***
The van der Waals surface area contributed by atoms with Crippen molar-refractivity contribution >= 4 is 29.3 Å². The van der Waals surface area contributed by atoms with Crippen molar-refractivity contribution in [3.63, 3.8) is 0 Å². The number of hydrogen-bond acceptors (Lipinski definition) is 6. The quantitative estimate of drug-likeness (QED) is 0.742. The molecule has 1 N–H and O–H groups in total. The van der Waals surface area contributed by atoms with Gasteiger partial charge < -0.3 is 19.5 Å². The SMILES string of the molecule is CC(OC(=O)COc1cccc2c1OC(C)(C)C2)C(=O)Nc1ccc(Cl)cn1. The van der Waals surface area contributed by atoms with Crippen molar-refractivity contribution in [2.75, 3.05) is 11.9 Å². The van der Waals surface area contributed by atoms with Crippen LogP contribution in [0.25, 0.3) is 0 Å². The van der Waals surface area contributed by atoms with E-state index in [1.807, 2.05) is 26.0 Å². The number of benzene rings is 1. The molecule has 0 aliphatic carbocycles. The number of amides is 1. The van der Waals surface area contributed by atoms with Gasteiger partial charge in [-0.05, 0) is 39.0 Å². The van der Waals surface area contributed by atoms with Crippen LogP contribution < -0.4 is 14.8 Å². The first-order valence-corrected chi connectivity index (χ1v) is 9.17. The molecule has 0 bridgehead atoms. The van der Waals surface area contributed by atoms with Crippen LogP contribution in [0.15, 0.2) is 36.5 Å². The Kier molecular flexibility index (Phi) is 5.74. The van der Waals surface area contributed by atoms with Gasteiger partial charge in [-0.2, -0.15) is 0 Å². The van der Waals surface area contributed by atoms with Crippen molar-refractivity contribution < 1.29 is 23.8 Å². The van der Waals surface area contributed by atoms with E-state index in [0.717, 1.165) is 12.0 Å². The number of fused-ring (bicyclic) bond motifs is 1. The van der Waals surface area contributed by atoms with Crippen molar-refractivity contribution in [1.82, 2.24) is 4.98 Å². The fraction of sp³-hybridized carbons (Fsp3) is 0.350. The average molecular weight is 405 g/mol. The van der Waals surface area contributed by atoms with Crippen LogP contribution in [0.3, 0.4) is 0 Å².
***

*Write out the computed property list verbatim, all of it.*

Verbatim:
The van der Waals surface area contributed by atoms with Crippen molar-refractivity contribution >= 4 is 29.3 Å². The van der Waals surface area contributed by atoms with Crippen molar-refractivity contribution in [3.63, 3.8) is 0 Å². The number of hydrogen-bond acceptors (Lipinski definition) is 6. The quantitative estimate of drug-likeness (QED) is 0.742. The molecule has 1 N–H and O–H groups in total. The van der Waals surface area contributed by atoms with Gasteiger partial charge < -0.3 is 19.5 Å². The SMILES string of the molecule is CC(OC(=O)COc1cccc2c1OC(C)(C)C2)C(=O)Nc1ccc(Cl)cn1. The van der Waals surface area contributed by atoms with Crippen molar-refractivity contribution in [2.75, 3.05) is 11.9 Å². The van der Waals surface area contributed by atoms with Crippen LogP contribution in [0.25, 0.3) is 0 Å². The van der Waals surface area contributed by atoms with E-state index in [1.807, 2.05) is 26.0 Å². The number of benzene rings is 1. The molecule has 0 aliphatic carbocycles. The number of amides is 1. The van der Waals surface area contributed by atoms with Gasteiger partial charge in [-0.05, 0) is 39.0 Å². The van der Waals surface area contributed by atoms with Crippen LogP contribution < -0.4 is 14.8 Å². The first-order valence-corrected chi connectivity index (χ1v) is 9.17. The molecule has 0 bridgehead atoms. The van der Waals surface area contributed by atoms with Crippen LogP contribution in [0.15, 0.2) is 36.5 Å². The Kier molecular flexibility index (Phi) is 5.74. The van der Waals surface area contributed by atoms with Gasteiger partial charge in [-0.2, -0.15) is 0 Å². The van der Waals surface area contributed by atoms with Crippen molar-refractivity contribution < 1.29 is 23.8 Å². The van der Waals surface area contributed by atoms with E-state index in [0.717, 1.165) is 12.0 Å². The number of fused-ring (bicyclic) bond motifs is 1. The van der Waals surface area contributed by atoms with Crippen molar-refractivity contribution in [1.82, 2.24) is 4.98 Å². The fraction of sp³-hybridized carbons (Fsp3) is 0.350. The average molecular weight is 405 g/mol. The van der Waals surface area contributed by atoms with Crippen LogP contribution in [0.3, 0.4) is 0 Å².